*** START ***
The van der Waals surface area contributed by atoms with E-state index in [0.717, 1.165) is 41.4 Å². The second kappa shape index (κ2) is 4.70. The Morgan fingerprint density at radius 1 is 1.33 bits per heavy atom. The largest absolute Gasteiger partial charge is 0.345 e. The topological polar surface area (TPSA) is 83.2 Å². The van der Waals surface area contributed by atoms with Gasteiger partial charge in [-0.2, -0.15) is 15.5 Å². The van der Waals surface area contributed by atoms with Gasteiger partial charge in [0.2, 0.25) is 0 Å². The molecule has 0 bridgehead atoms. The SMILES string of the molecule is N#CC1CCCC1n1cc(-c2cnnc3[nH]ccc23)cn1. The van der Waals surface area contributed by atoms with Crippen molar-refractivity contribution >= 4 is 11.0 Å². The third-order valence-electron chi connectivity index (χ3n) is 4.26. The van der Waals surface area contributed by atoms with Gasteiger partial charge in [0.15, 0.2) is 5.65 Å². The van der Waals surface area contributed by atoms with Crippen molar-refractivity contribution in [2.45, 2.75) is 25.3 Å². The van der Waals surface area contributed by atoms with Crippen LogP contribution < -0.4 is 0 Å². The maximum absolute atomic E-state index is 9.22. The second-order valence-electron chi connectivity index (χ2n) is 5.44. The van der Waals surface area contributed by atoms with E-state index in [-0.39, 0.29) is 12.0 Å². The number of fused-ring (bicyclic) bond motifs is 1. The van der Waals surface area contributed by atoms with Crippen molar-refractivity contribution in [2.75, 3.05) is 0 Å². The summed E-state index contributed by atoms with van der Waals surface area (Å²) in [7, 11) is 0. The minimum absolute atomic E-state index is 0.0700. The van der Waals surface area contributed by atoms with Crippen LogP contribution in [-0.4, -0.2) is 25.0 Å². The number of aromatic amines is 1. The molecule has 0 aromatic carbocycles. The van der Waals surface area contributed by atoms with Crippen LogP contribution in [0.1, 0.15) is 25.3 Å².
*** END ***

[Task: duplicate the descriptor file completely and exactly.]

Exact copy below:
The van der Waals surface area contributed by atoms with E-state index in [0.717, 1.165) is 41.4 Å². The second kappa shape index (κ2) is 4.70. The Morgan fingerprint density at radius 1 is 1.33 bits per heavy atom. The largest absolute Gasteiger partial charge is 0.345 e. The topological polar surface area (TPSA) is 83.2 Å². The van der Waals surface area contributed by atoms with Gasteiger partial charge in [-0.2, -0.15) is 15.5 Å². The van der Waals surface area contributed by atoms with Gasteiger partial charge in [0.2, 0.25) is 0 Å². The molecule has 0 bridgehead atoms. The SMILES string of the molecule is N#CC1CCCC1n1cc(-c2cnnc3[nH]ccc23)cn1. The van der Waals surface area contributed by atoms with Crippen molar-refractivity contribution >= 4 is 11.0 Å². The third-order valence-electron chi connectivity index (χ3n) is 4.26. The van der Waals surface area contributed by atoms with Gasteiger partial charge in [0.15, 0.2) is 5.65 Å². The van der Waals surface area contributed by atoms with Crippen molar-refractivity contribution in [2.45, 2.75) is 25.3 Å². The van der Waals surface area contributed by atoms with Crippen LogP contribution < -0.4 is 0 Å². The maximum absolute atomic E-state index is 9.22. The second-order valence-electron chi connectivity index (χ2n) is 5.44. The van der Waals surface area contributed by atoms with E-state index in [-0.39, 0.29) is 12.0 Å². The number of fused-ring (bicyclic) bond motifs is 1. The van der Waals surface area contributed by atoms with Crippen molar-refractivity contribution in [2.75, 3.05) is 0 Å². The summed E-state index contributed by atoms with van der Waals surface area (Å²) in [7, 11) is 0. The minimum absolute atomic E-state index is 0.0700. The van der Waals surface area contributed by atoms with Crippen LogP contribution in [-0.4, -0.2) is 25.0 Å². The number of aromatic amines is 1. The molecule has 0 aromatic carbocycles. The van der Waals surface area contributed by atoms with Crippen LogP contribution in [0.1, 0.15) is 25.3 Å².